New directions of the dragonfly capsicum implementation

Joris Giovannangeli joris at
Sun Oct 27 13:00:24 PDT 2013


this is a follow up of my previous mail about the new design directions
of capsicum in dragonfly. After a long talk, Matt Dillon convinced me to
enlarge my thinking to handle more than the basic capsicum framework.

DragonFLy has no security framework yet in addition to the traditional
unix DAC model. I've no knowledge of previous work (yeah, I know, shame
on me !), and I tried to stick to capsicum core principle : check
permissions at name resolution. But name resolution is not only
performed for filedescriptors. An obvious place is VFS path lookup (in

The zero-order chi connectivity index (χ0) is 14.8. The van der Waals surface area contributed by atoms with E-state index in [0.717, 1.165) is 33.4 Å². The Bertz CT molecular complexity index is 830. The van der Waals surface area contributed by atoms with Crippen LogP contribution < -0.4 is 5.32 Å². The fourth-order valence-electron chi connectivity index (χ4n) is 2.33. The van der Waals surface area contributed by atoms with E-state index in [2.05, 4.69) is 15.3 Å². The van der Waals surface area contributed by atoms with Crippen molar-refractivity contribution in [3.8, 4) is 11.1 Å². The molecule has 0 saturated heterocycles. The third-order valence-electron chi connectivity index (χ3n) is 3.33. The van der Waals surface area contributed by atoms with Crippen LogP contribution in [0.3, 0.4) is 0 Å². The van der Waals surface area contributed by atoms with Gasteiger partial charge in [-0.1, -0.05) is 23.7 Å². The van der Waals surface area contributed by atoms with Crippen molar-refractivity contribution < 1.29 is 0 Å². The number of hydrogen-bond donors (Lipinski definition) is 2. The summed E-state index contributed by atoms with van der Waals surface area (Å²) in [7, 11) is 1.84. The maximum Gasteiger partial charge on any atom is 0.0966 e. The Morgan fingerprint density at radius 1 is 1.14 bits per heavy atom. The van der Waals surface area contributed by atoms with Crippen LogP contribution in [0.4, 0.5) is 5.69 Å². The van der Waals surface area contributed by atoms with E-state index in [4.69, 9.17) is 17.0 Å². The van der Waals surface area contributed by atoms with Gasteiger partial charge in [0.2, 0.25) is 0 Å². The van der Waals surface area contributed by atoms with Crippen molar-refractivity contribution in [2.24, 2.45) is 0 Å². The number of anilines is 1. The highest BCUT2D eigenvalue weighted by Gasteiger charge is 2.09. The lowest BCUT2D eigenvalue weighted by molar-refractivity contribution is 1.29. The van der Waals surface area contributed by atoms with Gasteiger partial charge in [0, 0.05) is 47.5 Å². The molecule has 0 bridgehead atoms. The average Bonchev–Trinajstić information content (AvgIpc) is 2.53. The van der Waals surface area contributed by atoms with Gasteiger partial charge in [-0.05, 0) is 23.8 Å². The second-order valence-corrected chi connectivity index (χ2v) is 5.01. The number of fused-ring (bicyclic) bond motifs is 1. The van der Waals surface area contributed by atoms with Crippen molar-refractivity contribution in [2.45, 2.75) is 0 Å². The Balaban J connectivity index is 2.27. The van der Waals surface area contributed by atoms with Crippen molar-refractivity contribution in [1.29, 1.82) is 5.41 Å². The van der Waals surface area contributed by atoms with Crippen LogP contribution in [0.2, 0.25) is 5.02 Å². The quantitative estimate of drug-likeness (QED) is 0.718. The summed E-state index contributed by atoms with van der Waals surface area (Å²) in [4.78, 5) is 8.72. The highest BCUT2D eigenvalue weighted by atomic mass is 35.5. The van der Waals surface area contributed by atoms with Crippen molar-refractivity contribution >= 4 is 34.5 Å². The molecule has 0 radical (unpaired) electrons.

dragonfly, path resolution uses another structure on top of vnodes), but
you can also imagine sysctl lookup, etc.

So today, I wrote a generic framework to attach capability to any kernel
object using a common api. Capability type is opaque for userspace
applications, and are only manipulated in kernel. Each process has a set
of capability descriptors, which point to a kernel capability structure.
There is a set of predefined capabilities, and they are referenced by
predefined descriptor value. For instance, CAP_READ will be associated
with descriptor 1, CAP_WRITE with descriptor 2, etc.

A set of sycalls let the user build new capabilities using existing ones :

cap_set(cap1, cap2) which builds a new cap as the union of the previous two.
cap_clear(cap1, cap2) which removes cap2 from cap1

and a syscall to test if a cap is granted by another :

cap_test(cap1, cap2)

cap_new() creates a new right in kernel and return a descriptor for this
cap_close(cap) destroy a capability and close its descriptor.

To limit the number of syscalls performed, the previous syscalls take an